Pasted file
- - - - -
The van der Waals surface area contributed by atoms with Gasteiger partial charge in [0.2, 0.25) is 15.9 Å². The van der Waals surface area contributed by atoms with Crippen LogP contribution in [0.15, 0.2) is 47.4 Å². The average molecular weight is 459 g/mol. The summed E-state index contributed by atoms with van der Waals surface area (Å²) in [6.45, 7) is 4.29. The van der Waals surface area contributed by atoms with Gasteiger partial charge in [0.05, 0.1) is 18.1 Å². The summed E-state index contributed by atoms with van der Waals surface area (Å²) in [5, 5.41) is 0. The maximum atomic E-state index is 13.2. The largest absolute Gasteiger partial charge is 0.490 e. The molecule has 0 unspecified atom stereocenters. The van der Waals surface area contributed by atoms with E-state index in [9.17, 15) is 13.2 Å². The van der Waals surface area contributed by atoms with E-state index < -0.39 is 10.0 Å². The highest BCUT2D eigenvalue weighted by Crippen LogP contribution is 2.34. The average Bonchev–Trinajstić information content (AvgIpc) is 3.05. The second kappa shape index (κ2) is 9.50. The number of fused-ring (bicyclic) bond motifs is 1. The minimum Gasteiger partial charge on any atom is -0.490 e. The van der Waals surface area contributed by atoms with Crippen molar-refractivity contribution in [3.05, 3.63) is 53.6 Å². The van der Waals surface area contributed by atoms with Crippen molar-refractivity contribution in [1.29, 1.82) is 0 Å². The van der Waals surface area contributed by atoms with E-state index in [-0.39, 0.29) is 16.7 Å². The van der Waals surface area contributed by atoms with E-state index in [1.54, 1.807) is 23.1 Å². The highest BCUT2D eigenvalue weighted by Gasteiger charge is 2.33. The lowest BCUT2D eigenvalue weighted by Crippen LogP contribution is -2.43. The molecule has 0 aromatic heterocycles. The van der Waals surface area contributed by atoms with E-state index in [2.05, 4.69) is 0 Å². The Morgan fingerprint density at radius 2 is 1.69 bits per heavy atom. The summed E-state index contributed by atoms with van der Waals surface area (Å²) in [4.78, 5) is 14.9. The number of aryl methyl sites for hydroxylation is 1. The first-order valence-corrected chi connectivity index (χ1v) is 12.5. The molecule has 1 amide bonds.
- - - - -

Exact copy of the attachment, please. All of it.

The van der Waals surface area contributed by atoms with Gasteiger partial charge in [0.2, 0.25) is 15.9 Å². The van der Waals surface area contributed by atoms with Crippen LogP contribution in [0.15, 0.2) is 47.4 Å². The average molecular weight is 459 g/mol. The summed E-state index contributed by atoms with van der Waals surface area (Å²) in [6.45, 7) is 4.29. The van der Waals surface area contributed by atoms with Gasteiger partial charge in [0.05, 0.1) is 18.1 Å². The summed E-state index contributed by atoms with van der Waals surface area (Å²) in [5, 5.41) is 0. The maximum atomic E-state index is 13.2. The largest absolute Gasteiger partial charge is 0.490 e. The molecule has 0 unspecified atom stereocenters. The van der Waals surface area contributed by atoms with E-state index in [9.17, 15) is 13.2 Å². The van der Waals surface area contributed by atoms with E-state index < -0.39 is 10.0 Å². The highest BCUT2D eigenvalue weighted by Crippen LogP contribution is 2.34. The average Bonchev–Trinajstić information content (AvgIpc) is 3.05. The second kappa shape index (κ2) is 9.50. The number of fused-ring (bicyclic) bond motifs is 1. The minimum Gasteiger partial charge on any atom is -0.490 e. The van der Waals surface area contributed by atoms with Crippen molar-refractivity contribution in [3.05, 3.63) is 53.6 Å². The van der Waals surface area contributed by atoms with Crippen molar-refractivity contribution in [1.29, 1.82) is 0 Å². The van der Waals surface area contributed by atoms with E-state index in [-0.39, 0.29) is 16.7 Å². The van der Waals surface area contributed by atoms with E-state index in [1.54, 1.807) is 23.1 Å². The highest BCUT2D eigenvalue weighted by Gasteiger charge is 2.33. The lowest BCUT2D eigenvalue weighted by Crippen LogP contribution is -2.43. The molecule has 0 aromatic heterocycles. The van der Waals surface area contributed by atoms with E-state index in [2.05, 4.69) is 0 Å². The Morgan fingerprint density at radius 2 is 1.69 bits per heavy atom. The summed E-state index contributed by atoms with van der Waals surface area (Å²) in [4.78, 5) is 14.9. The number of aryl methyl sites for hydroxylation is 1. The first-order valence-corrected chi connectivity index (χ1v) is 12.5. The molecule has 1 amide bonds.